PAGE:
The Battle of Moscow is the name given by Soviet historians to two periods of strategically significant fighting on a 600 km (370 mi) sector of the Eastern Front during World War II. It took place between October 1941 and January 1942. The Soviet defensive effort frustrated Hitler's attack on Moscow, capital of the Union of Soviet Socialist Republics (USSR) and the largest Soviet city. Moscow was one of the primary military and political objectives for Axis forces in their invasion of the Soviet Union.
The German strategic offensive named Operation Typhoon was planned to conduct two pincer offensives, one to the north of Moscow against the Kalinin Front by the 3rd and 4th Panzer Armies, simultaneously severing the Moscow-Leningrad railway, and another to the south of Moscow Oblast against the Western Front, south of Tula by the 2nd Panzer Army, while the 4th Army advanced directly towards Moscow from the west. A separate operational German plan, codenamed Operation Wotan, was included in the final phase of the German offensive.
Initially, the Soviet forces conducted a strategic defence of the Moscow Oblast by constructing three defensive belts, and deploying newly raised reserve armies as well as bringing troops from the Siberian and Far Eastern Military Districts. Subsequently, as the German offensives were halted, a Soviet strategic counter-offensive and smaller-scale offensive operations were executed to force German armies back to the positions around the cities of Oryol, Vyazma and Vitebsk, nearly surrounding three German armies in the process.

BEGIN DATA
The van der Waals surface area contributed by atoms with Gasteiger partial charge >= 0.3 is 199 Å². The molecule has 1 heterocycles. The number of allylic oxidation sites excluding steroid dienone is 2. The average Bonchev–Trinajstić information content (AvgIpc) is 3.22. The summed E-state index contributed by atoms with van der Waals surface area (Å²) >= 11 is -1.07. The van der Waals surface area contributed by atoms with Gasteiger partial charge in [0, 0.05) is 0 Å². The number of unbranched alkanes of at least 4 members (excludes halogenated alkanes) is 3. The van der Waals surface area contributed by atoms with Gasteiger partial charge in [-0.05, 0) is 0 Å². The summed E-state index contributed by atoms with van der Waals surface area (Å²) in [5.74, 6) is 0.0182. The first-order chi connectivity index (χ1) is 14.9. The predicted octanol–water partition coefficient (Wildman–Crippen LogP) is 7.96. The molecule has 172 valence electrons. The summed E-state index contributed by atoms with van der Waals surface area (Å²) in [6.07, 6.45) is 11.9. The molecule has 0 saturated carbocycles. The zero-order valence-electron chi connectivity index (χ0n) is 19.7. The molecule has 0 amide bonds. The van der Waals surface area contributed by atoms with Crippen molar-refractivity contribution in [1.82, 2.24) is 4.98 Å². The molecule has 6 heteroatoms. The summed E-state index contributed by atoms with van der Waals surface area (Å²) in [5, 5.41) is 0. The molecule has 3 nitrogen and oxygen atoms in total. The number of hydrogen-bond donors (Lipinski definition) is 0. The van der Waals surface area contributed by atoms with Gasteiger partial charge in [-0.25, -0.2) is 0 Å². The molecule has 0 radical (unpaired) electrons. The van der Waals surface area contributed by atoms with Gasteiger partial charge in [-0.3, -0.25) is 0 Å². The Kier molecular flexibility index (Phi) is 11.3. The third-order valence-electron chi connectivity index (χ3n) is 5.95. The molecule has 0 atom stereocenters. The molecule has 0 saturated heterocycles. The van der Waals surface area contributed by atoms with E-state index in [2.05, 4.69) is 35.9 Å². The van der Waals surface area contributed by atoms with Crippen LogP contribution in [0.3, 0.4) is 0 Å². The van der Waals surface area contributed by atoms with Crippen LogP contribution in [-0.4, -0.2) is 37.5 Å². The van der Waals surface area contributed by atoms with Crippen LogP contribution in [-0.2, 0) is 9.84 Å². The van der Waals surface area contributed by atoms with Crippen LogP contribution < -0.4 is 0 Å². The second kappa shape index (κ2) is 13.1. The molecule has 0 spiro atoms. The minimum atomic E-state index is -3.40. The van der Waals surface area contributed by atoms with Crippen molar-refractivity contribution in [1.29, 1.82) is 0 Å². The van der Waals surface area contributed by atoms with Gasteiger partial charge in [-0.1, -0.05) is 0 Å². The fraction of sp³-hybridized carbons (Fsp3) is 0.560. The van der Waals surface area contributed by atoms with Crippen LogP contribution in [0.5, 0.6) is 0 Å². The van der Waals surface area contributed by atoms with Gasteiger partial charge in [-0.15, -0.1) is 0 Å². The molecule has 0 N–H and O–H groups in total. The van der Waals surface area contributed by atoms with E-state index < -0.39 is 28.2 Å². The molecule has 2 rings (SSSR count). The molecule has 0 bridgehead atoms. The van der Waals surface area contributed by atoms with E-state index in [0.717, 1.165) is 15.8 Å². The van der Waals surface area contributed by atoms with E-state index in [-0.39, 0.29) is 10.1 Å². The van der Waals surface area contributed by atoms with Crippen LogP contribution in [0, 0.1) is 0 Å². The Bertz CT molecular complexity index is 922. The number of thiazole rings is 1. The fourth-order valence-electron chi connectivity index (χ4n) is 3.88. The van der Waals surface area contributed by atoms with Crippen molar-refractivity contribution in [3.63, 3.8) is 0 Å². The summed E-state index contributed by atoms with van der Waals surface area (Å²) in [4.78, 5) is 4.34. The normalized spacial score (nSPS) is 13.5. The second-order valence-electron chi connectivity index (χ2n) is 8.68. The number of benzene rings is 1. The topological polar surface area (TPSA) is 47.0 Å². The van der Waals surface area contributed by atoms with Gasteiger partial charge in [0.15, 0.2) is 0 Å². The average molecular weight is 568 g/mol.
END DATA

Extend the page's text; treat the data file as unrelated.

The original German invasion plan, which the Axis called Operation Barbarossa, called for the capture of Moscow within four months. However, despite large initial advances, the Wehrmacht was slowed by Soviet resistance, in particular during the Battle of Smolensk, which lasted from July to August 1941. At this stage, Moscow was vulnerable, but Hitler ordered the attack to turn south and eliminate Russian forces at Kiev which resulted in a huge triumph for the Germans. Their advance on Moscow was resumed on 2 October 1941, with an offensive codenamed Typhoon. Participating in it were three out of four panzer armies on the eastern front: the German 2nd, 3rd and 4th (or Groups as they are sometimes referred to) along with the 2nd, 4th and 9th infantry armies. This was to be the knockout blow of the campaign.
The initial advance resulted in two huge encirclements around the towns of Vyzama and Briansk which pocketed 660,000 Russian troops. But by mid-October, the Russian rainy period commenced, turning the roads and countryside into muddy quagmires. The German tank forces were reduced to a crawl, often unable to move two out of every three days. Through the great forests which lie in front of Moscow, only the narrow trails were negotiable and it required only small Russian forces to block these. Their cavalry became very active during this period, frequently moving through the woods and getting behind German lines where they laid mines and ambushed supply columns. Even before the poor weather arrived, however, a series of Soviet counter-blows along the entire front helped to stabilize the situation.